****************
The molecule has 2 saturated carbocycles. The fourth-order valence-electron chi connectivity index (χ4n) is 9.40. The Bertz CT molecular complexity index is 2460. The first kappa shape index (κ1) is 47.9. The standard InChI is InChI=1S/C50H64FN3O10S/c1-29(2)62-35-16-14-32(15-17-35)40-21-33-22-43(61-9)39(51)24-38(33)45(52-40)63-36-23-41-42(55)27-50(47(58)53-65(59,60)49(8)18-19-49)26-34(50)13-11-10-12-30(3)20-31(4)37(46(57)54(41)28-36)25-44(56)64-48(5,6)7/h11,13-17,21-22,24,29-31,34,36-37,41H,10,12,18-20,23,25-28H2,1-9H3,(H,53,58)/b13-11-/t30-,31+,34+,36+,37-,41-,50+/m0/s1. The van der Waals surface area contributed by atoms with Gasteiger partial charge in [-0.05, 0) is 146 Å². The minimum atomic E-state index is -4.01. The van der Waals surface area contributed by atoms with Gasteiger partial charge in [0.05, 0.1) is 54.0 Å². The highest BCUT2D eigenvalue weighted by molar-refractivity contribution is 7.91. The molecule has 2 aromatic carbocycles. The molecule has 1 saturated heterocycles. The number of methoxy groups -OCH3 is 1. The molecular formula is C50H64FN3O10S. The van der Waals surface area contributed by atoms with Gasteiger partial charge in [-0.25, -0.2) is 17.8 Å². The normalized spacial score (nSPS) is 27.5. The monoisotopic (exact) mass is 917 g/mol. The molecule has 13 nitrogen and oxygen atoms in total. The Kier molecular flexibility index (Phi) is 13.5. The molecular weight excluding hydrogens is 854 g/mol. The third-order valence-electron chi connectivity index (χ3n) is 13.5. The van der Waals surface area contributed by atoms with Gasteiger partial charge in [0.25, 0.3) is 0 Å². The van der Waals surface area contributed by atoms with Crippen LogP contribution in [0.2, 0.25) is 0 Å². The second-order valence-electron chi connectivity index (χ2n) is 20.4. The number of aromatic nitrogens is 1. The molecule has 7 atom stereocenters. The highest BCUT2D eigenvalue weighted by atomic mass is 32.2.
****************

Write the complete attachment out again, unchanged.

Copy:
The molecule has 2 saturated carbocycles. The fourth-order valence-electron chi connectivity index (χ4n) is 9.40. The Bertz CT molecular complexity index is 2460. The first kappa shape index (κ1) is 47.9. The standard InChI is InChI=1S/C50H64FN3O10S/c1-29(2)62-35-16-14-32(15-17-35)40-21-33-22-43(61-9)39(51)24-38(33)45(52-40)63-36-23-41-42(55)27-50(47(58)53-65(59,60)49(8)18-19-49)26-34(50)13-11-10-12-30(3)20-31(4)37(46(57)54(41)28-36)25-44(56)64-48(5,6)7/h11,13-17,21-22,24,29-31,34,36-37,41H,10,12,18-20,23,25-28H2,1-9H3,(H,53,58)/b13-11-/t30-,31+,34+,36+,37-,41-,50+/m0/s1. The van der Waals surface area contributed by atoms with Gasteiger partial charge in [-0.05, 0) is 146 Å². The minimum atomic E-state index is -4.01. The van der Waals surface area contributed by atoms with Gasteiger partial charge in [0.05, 0.1) is 54.0 Å². The highest BCUT2D eigenvalue weighted by molar-refractivity contribution is 7.91. The molecule has 2 aromatic carbocycles. The molecule has 1 saturated heterocycles. The number of methoxy groups -OCH3 is 1. The molecular formula is C50H64FN3O10S. The van der Waals surface area contributed by atoms with Gasteiger partial charge in [-0.25, -0.2) is 17.8 Å². The normalized spacial score (nSPS) is 27.5. The monoisotopic (exact) mass is 917 g/mol. The molecule has 13 nitrogen and oxygen atoms in total. The Kier molecular flexibility index (Phi) is 13.5. The molecular weight excluding hydrogens is 854 g/mol. The third-order valence-electron chi connectivity index (χ3n) is 13.5. The van der Waals surface area contributed by atoms with Gasteiger partial charge in [0.25, 0.3) is 0 Å². The van der Waals surface area contributed by atoms with Crippen LogP contribution in [0.2, 0.25) is 0 Å². The second-order valence-electron chi connectivity index (χ2n) is 20.4. The number of aromatic nitrogens is 1. The molecule has 7 atom stereocenters. The highest BCUT2D eigenvalue weighted by atomic mass is 32.2.